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Horse Farm Owners File Lawsuit Against Easton

EASTON, Conn. – Two residents, who claim the town forced them to unfairly spend a large sum of money ensuring their horse farm and riding facility, are suing the town of Easton and members of the Planning and Zoning Commission in federal court.

Ryan and Deluca, a legal team based in Stamford, is representing Easton in the lawsuit. Attorney Michael T. Ryan, a member of the firm, declined to comment.

According to a lawsuit filed in U.S. District Court in Connecticut last month by Leeland and Kristen Gray, the couple purchased 4.76 acres of property on Eden Hill Road. In 2006, they approached the town’s zoning commission to offer “horse riding lessons and horse boarding services” on the property.

During a 2006 meeting with the zoning board, the couple was told that to get approval for such a business, they needed a special permit. They were also told that under town zoning regulations, the business must sit on 10 acres of property or more and that no more than a third of the property can be classified as wetlands.

A year later, the Grays purchased adjacent property, located at 94 Eden Hill Road in Newtown, for $1.25 million. That property, the suit states, is 14 acres. In March 2008, the Grays were awarded a special permit for the horse facility, the suit states, but it cost the family $25,000 “to comply with special permit approval procedures, requirements and conditions” imposed by the zoning commission.

The family claims that during the entire process, they were singled out and treated unfairly. According to the suit, Easton and the commission “deliberately and intentionally did not require similarly situated illegal commercial horse business operators” to own a minimum of 10 acres of land or to pay “costly” special permit approval procedures, according to the suit.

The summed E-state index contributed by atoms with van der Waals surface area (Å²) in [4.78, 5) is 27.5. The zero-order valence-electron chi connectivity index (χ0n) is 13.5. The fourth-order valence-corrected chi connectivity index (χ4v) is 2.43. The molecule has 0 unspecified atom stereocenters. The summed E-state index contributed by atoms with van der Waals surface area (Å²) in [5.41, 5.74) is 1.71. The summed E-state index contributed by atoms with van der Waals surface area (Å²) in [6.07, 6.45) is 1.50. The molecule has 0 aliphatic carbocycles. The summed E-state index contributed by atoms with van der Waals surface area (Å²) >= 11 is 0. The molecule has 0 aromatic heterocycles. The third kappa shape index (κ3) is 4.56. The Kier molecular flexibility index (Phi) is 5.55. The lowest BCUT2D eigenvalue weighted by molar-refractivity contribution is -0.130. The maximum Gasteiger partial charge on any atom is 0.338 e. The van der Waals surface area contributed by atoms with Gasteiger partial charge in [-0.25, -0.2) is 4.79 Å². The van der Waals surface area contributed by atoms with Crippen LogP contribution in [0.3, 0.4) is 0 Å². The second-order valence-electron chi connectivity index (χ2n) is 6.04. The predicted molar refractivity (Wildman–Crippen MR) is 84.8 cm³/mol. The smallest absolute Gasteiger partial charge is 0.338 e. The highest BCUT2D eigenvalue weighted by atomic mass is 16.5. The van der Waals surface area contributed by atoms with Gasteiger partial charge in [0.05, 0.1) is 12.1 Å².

Although the family notified the commission of several businesses that were in violation of zoning regulations, the suit says, “The defendants deliberately and intentionally failed to investigate” those complaints. The lawsuit also lists several properties and horse farms they claim are still in operation, even though they are allegedly violating zoning regulations.

“The defendants intentionally treated the plaintiffs differently than other similarly situated persons and entities within the town of Easton with no rational basis for the difference in treatment,” the suit states.

Although there is no mention in the suit for exact financial damages, the Grays are seeking compensatory damages, punitive damages, attorney fees and legal fees and “such other and further relief as the court deems fair, just and equitable.”

The attorney representing the family, Lucas Bagnell Varga, could not be reached for comment.

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